Call for Papers
Girls’ Economies: Work & Play Cultures
Edited by Miriam Forman-Brunell and Diana Anselmo-Sequeira
foreword by Dr. Eileen Boris
We know more about the history of grownups’ labor than we do about girls’ work, especially in informal domains. We know more about adult women workers than about girlhood employment and work-themed amusements. We know more about girls’ consumption practices than about their production patterns. We know more about childhood and play than we do about how play informs girls’ work skills, sensibilities, and identities as workers. We know more about businessmen and women than about moneymaking girls.
Girls’ Economies: Work & Play Cultures brings into sharp focus the significance of girls’ distinctive labor practices that often overlap with leisured endeavors. By crossing the boundaries between work and play, the margins between girlhood and female adolescence, and the demarcations among various economies, the original essays in this collection traverse the scholarly borders separating the history of labor, play, and business history, women’s history and the history of childhood and adolescence.
This anthology sets out to provide historical, international, and interdisciplinary perspectives on the socio-cultural and economic nature of work in girls’ lived realities and in representations. To that end, we seek previously unpublished essays that examine girls’ often invisible economies (e.g., informal, formal, domestic, household, underground (black economy), plantation, sexual, and sharing economies, etc.) by investigating the distinctive nature of girls’ work patterns that often complicate the lines between manual, domestic, unremunerated play practices, and monetary rewards (e.g., handicrafts; household toys); manifest unique “work cultures” (e.g., DIY participatory cultures) and; employ specific forms of labor, such as the “emotional labor” of Girl Scouts and the “reproductive labor” of girls’ household chores that help to sustain households and enables other family members to engage in paid, productive labor.
Some of the questions we seek to address include: What jobs do girls do? Which are designated as “girls’ jobs?” How are girls’ work identities formed? What is the nature of girls’ work? In what ways do girls shape their work experiences? What are girls’ work culture practices? What do girls’ conceive of as work and what does work mean to them? What constitutes the “work” girls do and how does it differ from boys’ labor? What is the economic value or social “worth” or girls’ productive activities and how is it measured? What cultural work do girls perform and how is it valued? How is girls’ work rewarded (“good girl”) or remunerated (allowance)? What does work “cost” girls? How have the intersection of gender, race, class, age, ethnicity, nationality, sexuality, and other social markers influenced the work girls do? What is expected of working girls? How are girls socialized, acculturated, and educated to work? How is girls’ work imagined in popular culture? How do grownups feel about girls working? How has girls’ work changed and how has it stayed the same? How does girls’ work in one country or region compare to that elsewhere?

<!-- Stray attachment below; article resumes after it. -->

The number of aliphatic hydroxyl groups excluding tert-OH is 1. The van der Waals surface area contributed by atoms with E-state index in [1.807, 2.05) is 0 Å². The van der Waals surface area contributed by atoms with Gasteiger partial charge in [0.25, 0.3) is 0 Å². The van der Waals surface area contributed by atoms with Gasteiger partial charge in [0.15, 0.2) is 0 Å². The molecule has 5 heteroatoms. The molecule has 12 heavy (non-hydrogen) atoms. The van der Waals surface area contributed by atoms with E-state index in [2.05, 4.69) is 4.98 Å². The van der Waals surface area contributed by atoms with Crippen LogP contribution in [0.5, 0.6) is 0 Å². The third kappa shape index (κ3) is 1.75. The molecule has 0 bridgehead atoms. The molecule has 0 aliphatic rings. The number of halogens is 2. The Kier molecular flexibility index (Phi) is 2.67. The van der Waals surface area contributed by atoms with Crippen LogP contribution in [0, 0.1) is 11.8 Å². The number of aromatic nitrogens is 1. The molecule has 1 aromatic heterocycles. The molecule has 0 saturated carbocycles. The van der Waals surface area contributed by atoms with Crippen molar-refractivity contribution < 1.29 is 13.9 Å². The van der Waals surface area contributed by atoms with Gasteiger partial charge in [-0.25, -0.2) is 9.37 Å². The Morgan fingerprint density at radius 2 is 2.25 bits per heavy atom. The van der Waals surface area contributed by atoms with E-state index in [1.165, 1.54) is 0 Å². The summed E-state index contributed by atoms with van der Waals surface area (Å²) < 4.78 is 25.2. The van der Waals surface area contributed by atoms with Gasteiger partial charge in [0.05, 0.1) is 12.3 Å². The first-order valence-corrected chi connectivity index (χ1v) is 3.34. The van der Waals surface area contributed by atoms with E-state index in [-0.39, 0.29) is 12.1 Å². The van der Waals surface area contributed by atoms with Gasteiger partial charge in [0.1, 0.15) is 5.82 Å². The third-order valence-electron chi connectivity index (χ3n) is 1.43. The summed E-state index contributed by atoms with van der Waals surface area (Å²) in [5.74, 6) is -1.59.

lemonade stands and other forms of girl entrepreneurship (e.g., drug dealing mules; e-businesses) · toys · modeling · sex workers · volunteerism (e.g., Candy Stripers) · migrant workers · slaves; street vendors · scavenging · stealing · indentured servants · sowing circles · girls’ handcrafts · service workers · domestic service · babysitters and nannies · mother’s helpers · sweatshop workers · industrial homeworkers · camp counselors · factory workers · digital productions · field (agricultural) workers · sewers · spinners · actors (movie; theatre) · non-traditional labor · representations of girls at work or about work in cultural texts (written, visual, and objects—such as stories, songs) etc.
Please send 300-word abstracts to [email protected] and [email protected] by February 15, 2015. Full essays (8,000 words) will be due July 1, 2015. This anthology will be edited by Drs. Miriam Forman-Brunell and Diana Anselmo-Sequeira, include a foreword by Dr. Eileen Boris, and published by a leading academic press.
About the Editors:
Miriam Forman-Brunell is Professor of History and Women’s & Gender studies at the University of Missouri-Kansas City. She is the author of Made to Play House: The Commercialization of American Girlhood (1993; 1998) and Babysitter: An American History(2009). Forman-Brunell is editor of Girlhood in America: An Encyclopedia (2001) and co-editor of: The Girls’ History & Culture Readers (2011; 2011); Princess Cultures: Mediating Girls’ Identities and Imaginations (2015) and Dolls’ Studies: The Meanings of Girls’ Toys and Play (2015). She is currently researching and writing Girls in America: A History of Girlhoods.
Diana Anselmo-Sequeira earned her doctorate in Visual Studies at the University of California-Irvine. She is the recipient of a Fulbright/FLAD Ph.D. grant and a FCT/European Union fellowship. Her dissertation, Gasps of Violet Ink: Female Adolescence, Authorship, and Movie Fandom in the US during the 1910s, explores the fan practices of the first generation of American girls to grow up with the movies. Her work has appeared in the journals Spectator (2013), Luso-Brazilian Review (2013), and Cinema Journal (forthcoming) as well as in pioneering anthologies: Transnational Horror Across Visual Media (2014), Princess Cultures (2015), and Dolls’ Studies (2015).